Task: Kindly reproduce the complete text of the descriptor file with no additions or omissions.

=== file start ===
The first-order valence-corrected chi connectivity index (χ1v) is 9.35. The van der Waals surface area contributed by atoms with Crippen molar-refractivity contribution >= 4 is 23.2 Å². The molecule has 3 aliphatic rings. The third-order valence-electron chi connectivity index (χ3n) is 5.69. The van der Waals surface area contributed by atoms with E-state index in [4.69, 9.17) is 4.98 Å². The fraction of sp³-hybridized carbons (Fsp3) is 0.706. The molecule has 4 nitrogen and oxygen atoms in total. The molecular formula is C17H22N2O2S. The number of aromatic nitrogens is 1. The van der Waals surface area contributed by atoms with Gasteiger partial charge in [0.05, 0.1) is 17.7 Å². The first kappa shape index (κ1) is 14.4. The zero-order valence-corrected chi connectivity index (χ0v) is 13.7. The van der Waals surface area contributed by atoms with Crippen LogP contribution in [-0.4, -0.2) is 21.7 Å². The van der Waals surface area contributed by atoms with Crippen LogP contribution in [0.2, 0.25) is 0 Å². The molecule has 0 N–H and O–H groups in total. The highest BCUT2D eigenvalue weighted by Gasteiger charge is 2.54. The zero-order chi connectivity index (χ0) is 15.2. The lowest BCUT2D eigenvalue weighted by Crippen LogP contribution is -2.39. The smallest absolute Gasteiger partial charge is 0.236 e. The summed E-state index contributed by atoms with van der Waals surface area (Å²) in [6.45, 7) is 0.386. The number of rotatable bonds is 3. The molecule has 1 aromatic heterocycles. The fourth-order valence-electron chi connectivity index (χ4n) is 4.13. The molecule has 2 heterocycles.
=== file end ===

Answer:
The first-order valence-corrected chi connectivity index (χ1v) is 9.35. The van der Waals surface area contributed by atoms with Crippen molar-refractivity contribution >= 4 is 23.2 Å². The molecule has 3 aliphatic rings. The third-order valence-electron chi connectivity index (χ3n) is 5.69. The van der Waals surface area contributed by atoms with E-state index in [4.69, 9.17) is 4.98 Å². The fraction of sp³-hybridized carbons (Fsp3) is 0.706. The molecule has 4 nitrogen and oxygen atoms in total. The molecular formula is C17H22N2O2S. The number of aromatic nitrogens is 1. The van der Waals surface area contributed by atoms with Gasteiger partial charge in [0.05, 0.1) is 17.7 Å². The first kappa shape index (κ1) is 14.4. The zero-order valence-corrected chi connectivity index (χ0v) is 13.7. The van der Waals surface area contributed by atoms with Crippen LogP contribution in [-0.4, -0.2) is 21.7 Å². The van der Waals surface area contributed by atoms with Crippen LogP contribution in [0.2, 0.25) is 0 Å². The molecule has 0 N–H and O–H groups in total. The highest BCUT2D eigenvalue weighted by Gasteiger charge is 2.54. The zero-order chi connectivity index (χ0) is 15.2. The lowest BCUT2D eigenvalue weighted by Crippen LogP contribution is -2.39. The smallest absolute Gasteiger partial charge is 0.236 e. The summed E-state index contributed by atoms with van der Waals surface area (Å²) in [6.45, 7) is 0.386. The number of rotatable bonds is 3. The molecule has 1 aromatic heterocycles. The fourth-order valence-electron chi connectivity index (χ4n) is 4.13. The molecule has 2 heterocycles.